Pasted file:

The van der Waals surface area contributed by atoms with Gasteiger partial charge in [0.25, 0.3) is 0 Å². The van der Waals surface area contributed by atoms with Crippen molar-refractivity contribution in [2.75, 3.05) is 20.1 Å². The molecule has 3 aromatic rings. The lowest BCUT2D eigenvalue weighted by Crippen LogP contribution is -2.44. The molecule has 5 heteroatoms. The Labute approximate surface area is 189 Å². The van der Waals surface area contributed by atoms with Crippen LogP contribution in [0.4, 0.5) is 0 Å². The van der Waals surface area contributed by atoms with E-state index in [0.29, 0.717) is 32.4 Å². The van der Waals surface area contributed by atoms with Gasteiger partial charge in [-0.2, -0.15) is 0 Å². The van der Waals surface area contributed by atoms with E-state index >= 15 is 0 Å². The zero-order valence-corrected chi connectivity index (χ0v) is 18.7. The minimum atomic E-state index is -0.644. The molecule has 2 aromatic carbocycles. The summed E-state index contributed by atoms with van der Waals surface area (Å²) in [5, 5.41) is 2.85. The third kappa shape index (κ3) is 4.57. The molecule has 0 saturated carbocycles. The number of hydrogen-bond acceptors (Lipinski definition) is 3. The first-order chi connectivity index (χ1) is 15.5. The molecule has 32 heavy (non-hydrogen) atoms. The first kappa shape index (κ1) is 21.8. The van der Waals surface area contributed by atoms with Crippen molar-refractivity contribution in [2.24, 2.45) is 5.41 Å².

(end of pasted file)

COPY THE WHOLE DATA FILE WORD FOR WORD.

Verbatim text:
The van der Waals surface area contributed by atoms with Gasteiger partial charge in [0.25, 0.3) is 0 Å². The van der Waals surface area contributed by atoms with Crippen molar-refractivity contribution in [2.75, 3.05) is 20.1 Å². The molecule has 3 aromatic rings. The lowest BCUT2D eigenvalue weighted by Crippen LogP contribution is -2.44. The molecule has 5 heteroatoms. The Labute approximate surface area is 189 Å². The van der Waals surface area contributed by atoms with Crippen LogP contribution in [0.4, 0.5) is 0 Å². The van der Waals surface area contributed by atoms with E-state index in [0.29, 0.717) is 32.4 Å². The van der Waals surface area contributed by atoms with Gasteiger partial charge in [-0.2, -0.15) is 0 Å². The van der Waals surface area contributed by atoms with E-state index >= 15 is 0 Å². The zero-order valence-corrected chi connectivity index (χ0v) is 18.7. The minimum atomic E-state index is -0.644. The molecule has 2 aromatic carbocycles. The summed E-state index contributed by atoms with van der Waals surface area (Å²) in [5, 5.41) is 2.85. The third kappa shape index (κ3) is 4.57. The molecule has 0 saturated carbocycles. The number of hydrogen-bond acceptors (Lipinski definition) is 3. The first-order chi connectivity index (χ1) is 15.5. The molecule has 32 heavy (non-hydrogen) atoms. The first kappa shape index (κ1) is 21.8. The van der Waals surface area contributed by atoms with Crippen molar-refractivity contribution in [2.24, 2.45) is 5.41 Å².